Splitting Lovage Herbs: Tips For Lovage Plant Division

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Once a common sight on the spice rack, lovage is an undervalued old-fashioned perennial herb. Lovage leaves can be used fresh in salads or stews; their taste is described as a cross between celery and parsley. The leaves and seeds are also dried and ground for use as a spice. Besides its culinary uses, lovage has been used as a medicinal herb to treat kidney stones, breathing problems, allergies, acne, and joint and muscle pain. Trying lovage in the herb garden may be as simple as asking a friend for a lovage plant division. Read on to learn how to divide lovage plants.

Dividing Lovage Plants

Lovage is a perennial herb in zones 3 to 9. The plants can grow 3 to 6 feet (1-2 m.) tall and may form large colonies as they naturalize in a location. Due to this, many gardeners consider lovage be too large and invasive for the average herb garden. However, splitting lovage herbs every two or three years can help keep them and their size under control. With age, lovage can lose its flavor and potency. Dividing lovage plants helps retain the flavor and herbal properties. While its leaves and seeds are used for seasoning, lovage roots are used for herbal remedies too. All parts of the herb lovage are rich in vitamin C and vitamin B complex, but fresh young roots hold the highest concentrates of the plant’s herbal benefits. Lovage roots can be harvested and divided annually.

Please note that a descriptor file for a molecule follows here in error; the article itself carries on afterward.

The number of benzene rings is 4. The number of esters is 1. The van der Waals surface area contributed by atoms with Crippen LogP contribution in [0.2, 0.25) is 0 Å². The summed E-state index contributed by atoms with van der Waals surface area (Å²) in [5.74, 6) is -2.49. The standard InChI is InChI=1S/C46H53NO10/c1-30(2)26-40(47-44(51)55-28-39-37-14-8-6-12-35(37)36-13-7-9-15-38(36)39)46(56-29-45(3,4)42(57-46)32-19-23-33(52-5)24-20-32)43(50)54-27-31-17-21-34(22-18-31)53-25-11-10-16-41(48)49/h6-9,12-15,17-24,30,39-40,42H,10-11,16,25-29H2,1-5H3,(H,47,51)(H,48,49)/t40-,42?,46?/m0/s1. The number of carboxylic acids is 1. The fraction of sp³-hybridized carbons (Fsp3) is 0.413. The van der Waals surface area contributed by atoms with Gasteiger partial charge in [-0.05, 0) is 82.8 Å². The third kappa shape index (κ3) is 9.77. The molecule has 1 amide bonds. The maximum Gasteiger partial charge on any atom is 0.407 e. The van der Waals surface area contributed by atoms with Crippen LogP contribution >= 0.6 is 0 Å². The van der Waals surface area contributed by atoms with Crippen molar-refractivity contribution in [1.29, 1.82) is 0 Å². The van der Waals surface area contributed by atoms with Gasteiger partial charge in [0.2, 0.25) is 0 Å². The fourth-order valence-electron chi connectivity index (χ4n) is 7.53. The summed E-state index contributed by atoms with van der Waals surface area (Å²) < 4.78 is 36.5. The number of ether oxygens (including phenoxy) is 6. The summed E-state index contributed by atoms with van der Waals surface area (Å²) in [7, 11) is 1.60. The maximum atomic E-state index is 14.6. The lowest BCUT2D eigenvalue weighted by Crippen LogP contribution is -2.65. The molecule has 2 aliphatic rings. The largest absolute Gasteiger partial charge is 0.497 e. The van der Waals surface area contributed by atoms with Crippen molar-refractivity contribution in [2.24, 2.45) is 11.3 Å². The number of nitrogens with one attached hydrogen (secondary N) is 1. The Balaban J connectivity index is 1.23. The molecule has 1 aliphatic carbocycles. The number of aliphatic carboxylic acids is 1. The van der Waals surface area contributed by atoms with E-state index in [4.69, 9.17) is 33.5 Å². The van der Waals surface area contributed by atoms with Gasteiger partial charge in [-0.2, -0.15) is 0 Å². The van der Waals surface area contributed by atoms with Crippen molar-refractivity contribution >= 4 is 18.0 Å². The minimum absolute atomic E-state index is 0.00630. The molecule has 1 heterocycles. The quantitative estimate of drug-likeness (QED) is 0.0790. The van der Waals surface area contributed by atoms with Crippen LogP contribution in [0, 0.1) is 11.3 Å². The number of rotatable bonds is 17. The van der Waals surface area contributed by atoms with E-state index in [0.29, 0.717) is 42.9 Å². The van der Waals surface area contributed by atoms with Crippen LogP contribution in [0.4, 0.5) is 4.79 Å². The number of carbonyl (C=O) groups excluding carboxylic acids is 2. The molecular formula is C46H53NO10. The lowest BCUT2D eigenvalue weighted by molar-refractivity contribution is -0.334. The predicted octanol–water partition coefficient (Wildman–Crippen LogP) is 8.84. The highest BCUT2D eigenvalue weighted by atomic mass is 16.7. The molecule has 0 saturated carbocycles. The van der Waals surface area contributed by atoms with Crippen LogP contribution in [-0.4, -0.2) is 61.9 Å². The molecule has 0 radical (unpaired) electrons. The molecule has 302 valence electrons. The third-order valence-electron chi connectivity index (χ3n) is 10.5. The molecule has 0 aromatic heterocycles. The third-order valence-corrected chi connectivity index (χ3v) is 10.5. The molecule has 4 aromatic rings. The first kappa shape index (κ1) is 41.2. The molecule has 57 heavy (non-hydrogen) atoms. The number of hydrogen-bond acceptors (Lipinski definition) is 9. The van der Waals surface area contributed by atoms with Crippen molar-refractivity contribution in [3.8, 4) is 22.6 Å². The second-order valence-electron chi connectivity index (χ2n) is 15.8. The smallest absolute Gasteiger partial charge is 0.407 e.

How to Divide Lovage Herb Plants

Lovage plants have large, vigorous root systems with long, thick taproots. In late fall or early spring, these roots can be dug up to harvest and divide. In spring, dig up plants before they leaf out. When dividing in fall, cut back any remaining stems. With a spade, cut a circle around the plant. Then the plant can be gently lifted out with a garden fork. Remove all excess dirt from the roots and pull them apart. Harvest roots for herbal use, if desired, and then plant the divisions as you would any other plant. Water divisions thoroughly and regularly for the first few weeks. An initial watering with a rooting fertilizer can help the lovage plant divisions settle into their new location.

Darcy Larum